The views expressed in this page do not represent those of the Planning Inspectorate. This page consists of content submitted to the Planning Inspectorate by the public and other interested parties, giving their views of this proposal.
The Sizewell C Project
Received 17 September 2020
From Fiona Williams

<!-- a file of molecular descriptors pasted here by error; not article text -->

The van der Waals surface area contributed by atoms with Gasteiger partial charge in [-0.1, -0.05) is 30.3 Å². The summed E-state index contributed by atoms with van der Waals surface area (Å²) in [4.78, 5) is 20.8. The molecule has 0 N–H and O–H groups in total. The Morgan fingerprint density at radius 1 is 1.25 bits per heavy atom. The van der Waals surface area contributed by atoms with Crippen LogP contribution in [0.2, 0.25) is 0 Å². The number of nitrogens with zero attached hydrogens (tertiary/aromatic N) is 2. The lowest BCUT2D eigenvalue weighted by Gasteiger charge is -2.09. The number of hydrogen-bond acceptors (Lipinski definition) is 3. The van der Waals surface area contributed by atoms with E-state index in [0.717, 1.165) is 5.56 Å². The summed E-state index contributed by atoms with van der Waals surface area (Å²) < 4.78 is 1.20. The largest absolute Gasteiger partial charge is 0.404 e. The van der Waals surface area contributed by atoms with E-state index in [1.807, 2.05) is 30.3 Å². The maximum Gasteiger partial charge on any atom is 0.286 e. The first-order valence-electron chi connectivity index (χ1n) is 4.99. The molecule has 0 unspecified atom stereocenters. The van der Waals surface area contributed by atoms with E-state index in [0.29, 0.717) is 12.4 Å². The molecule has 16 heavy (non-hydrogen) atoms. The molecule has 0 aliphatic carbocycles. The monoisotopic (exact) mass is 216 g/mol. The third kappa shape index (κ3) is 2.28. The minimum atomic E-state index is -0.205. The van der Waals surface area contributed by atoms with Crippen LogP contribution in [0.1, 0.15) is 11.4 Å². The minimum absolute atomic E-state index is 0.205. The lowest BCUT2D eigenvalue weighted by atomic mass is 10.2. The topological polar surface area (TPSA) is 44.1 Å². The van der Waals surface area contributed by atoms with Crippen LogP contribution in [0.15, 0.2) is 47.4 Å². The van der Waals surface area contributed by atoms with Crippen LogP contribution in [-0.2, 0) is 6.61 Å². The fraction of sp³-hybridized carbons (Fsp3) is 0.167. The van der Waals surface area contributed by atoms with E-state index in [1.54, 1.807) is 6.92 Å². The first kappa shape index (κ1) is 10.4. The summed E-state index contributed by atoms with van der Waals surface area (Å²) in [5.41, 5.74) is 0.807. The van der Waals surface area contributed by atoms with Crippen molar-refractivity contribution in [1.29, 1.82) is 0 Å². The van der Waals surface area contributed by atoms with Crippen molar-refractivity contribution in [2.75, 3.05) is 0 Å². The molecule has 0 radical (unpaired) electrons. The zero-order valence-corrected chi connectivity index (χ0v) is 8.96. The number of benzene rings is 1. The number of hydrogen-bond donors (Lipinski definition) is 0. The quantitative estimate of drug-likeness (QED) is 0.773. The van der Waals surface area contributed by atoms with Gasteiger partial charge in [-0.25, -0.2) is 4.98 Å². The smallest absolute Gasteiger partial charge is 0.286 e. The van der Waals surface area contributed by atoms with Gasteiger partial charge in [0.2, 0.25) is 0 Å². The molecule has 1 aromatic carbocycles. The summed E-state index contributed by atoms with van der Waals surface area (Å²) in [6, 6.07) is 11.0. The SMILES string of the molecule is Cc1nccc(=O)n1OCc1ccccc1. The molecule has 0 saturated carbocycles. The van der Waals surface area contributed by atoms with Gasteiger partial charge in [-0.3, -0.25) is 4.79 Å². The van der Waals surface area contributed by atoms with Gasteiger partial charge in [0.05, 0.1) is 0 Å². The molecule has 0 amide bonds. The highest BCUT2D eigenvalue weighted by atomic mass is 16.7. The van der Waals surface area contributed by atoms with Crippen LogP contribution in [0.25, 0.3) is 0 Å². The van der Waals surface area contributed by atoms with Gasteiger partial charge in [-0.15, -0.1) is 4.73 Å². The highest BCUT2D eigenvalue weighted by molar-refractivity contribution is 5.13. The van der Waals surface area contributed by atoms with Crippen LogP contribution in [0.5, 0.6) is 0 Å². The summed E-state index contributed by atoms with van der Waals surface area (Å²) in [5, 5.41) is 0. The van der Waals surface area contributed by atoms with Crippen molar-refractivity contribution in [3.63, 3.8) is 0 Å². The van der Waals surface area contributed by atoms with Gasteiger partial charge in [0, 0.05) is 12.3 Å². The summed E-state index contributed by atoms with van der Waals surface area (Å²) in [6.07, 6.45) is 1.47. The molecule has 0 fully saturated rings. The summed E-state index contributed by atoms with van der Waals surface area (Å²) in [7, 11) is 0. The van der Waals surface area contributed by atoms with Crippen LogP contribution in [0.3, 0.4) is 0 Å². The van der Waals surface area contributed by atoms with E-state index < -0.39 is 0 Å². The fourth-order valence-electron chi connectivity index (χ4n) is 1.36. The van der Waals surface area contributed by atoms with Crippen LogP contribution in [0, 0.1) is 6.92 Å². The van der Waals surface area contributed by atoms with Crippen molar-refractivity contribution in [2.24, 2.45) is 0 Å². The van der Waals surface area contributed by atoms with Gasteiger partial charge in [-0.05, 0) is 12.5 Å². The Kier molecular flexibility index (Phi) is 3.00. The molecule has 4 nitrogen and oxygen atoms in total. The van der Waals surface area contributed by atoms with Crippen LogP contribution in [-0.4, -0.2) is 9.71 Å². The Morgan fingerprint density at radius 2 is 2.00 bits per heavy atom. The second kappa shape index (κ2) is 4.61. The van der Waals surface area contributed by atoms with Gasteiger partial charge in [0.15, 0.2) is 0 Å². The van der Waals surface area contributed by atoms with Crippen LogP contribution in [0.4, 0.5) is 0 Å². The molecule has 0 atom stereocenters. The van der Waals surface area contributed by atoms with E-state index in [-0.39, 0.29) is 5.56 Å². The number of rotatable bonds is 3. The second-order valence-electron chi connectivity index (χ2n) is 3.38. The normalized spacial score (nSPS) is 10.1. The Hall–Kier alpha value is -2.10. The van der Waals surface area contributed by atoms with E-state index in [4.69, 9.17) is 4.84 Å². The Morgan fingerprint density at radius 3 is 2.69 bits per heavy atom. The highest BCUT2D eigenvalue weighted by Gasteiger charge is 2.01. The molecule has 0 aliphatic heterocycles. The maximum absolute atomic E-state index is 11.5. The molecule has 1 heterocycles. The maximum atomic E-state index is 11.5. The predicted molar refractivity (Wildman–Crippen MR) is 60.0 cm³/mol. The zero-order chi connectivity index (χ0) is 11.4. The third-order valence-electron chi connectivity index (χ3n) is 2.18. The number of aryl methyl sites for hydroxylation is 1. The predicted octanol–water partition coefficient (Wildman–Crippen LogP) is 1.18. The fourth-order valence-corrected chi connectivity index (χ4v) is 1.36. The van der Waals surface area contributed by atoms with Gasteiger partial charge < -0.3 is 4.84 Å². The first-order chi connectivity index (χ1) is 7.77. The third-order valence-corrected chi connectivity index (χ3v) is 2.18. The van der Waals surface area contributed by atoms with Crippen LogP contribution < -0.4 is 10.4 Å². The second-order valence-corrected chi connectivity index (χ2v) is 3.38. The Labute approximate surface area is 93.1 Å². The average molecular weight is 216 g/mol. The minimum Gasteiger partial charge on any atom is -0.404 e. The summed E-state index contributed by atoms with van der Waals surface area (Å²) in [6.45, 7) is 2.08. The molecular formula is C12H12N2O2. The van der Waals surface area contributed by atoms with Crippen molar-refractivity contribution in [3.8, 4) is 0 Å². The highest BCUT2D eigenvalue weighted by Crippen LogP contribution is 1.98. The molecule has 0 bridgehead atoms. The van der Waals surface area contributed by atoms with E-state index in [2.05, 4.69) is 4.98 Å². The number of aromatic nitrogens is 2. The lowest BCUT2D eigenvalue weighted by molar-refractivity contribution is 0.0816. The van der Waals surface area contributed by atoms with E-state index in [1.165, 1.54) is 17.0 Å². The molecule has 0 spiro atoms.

“1.At this time of Climate Change I am concerned that too much water will be used for the processes of the new Sizewell C plant. Over 1,600m3 mains drinking water may be needed per day. This means 20percent of the local catchment area’s water. Suffolk is one of the driest counties in the UK . Water is essential for agriculture, industry, domestic use and also, and equally importantly, for maintaining the eco-balance in this beautiful coastal area. We are told that droughts will become more frequent in the future. If there were a period of drought in Suffolk what would be the priority for the water board? To address the lack of water in Suffolk, there has long been an ongoing discussion about water being transferred from the River Trent. A 1993 feasibility study looking at this issue estimated possible costs running into hundreds of millions so if Sizewell C goes ahead, new reservoirs and infrastructure would have to be created.The plans for a reservoir at Great Bradley were finally dropped as unsuitable. Where will the water for Sizewell C come from? There was no mention of any solution to this problem in EDF’s Second Consultation Document so how do they intend to comply with the Suffolk Ecology Principles that have been set out ? 2. A single nuclear reactor does not provide power for much more than 60 years.The enormous cost of building and developing Sizewell C in terms of money, environmental damage and carbon impact makes it a worrying use of resources in these post Brexit and post Covid times. Financial backers Hitachi's recent withdrawal from the Wylfa project in Wales will impact Britain's nuclear supply chain putting been more pressure on Sizewell C but in spite of the fact that nuclear energy is now twice as expensive as renewable energy. In a Financial Times article 25June 2020 it states that the cost of Sizewell C is now put at 20bn rather than the 18bn predicted by the developers the French EDF and Chinese Government CGN. Judging by Hinckley Point's example it is likely to go up further. The article states that “Privately, some nuclear industry leaders have been making an argument for the taxpayer to take a stake in any new project” as the developers have not clarified how the new plant would be funded this is very worrying especially in the current global economic climate. 3. I am very concerned about the issue of waste, how it will be stored and treated both short term and long term in this area of coastal erosion and instability. What will happen to it in the very long term must be worked out in the early stages otherwise it will be yet another problem for future generations to deal with.Is there any legal framework that will ensure this? 3. I grew up in Suffolk and regularly visit this stunningly lovely county. The projected building of Sizewell C would be in an AONB and cannot possibly do other than damage the natural environment which takes hundreds of years to develop. What assurances are in place to make sure that compensatory measures are put in place at every stage to protect the environment if the project takes longer than anticipated or runs out of money or its backers pull out?”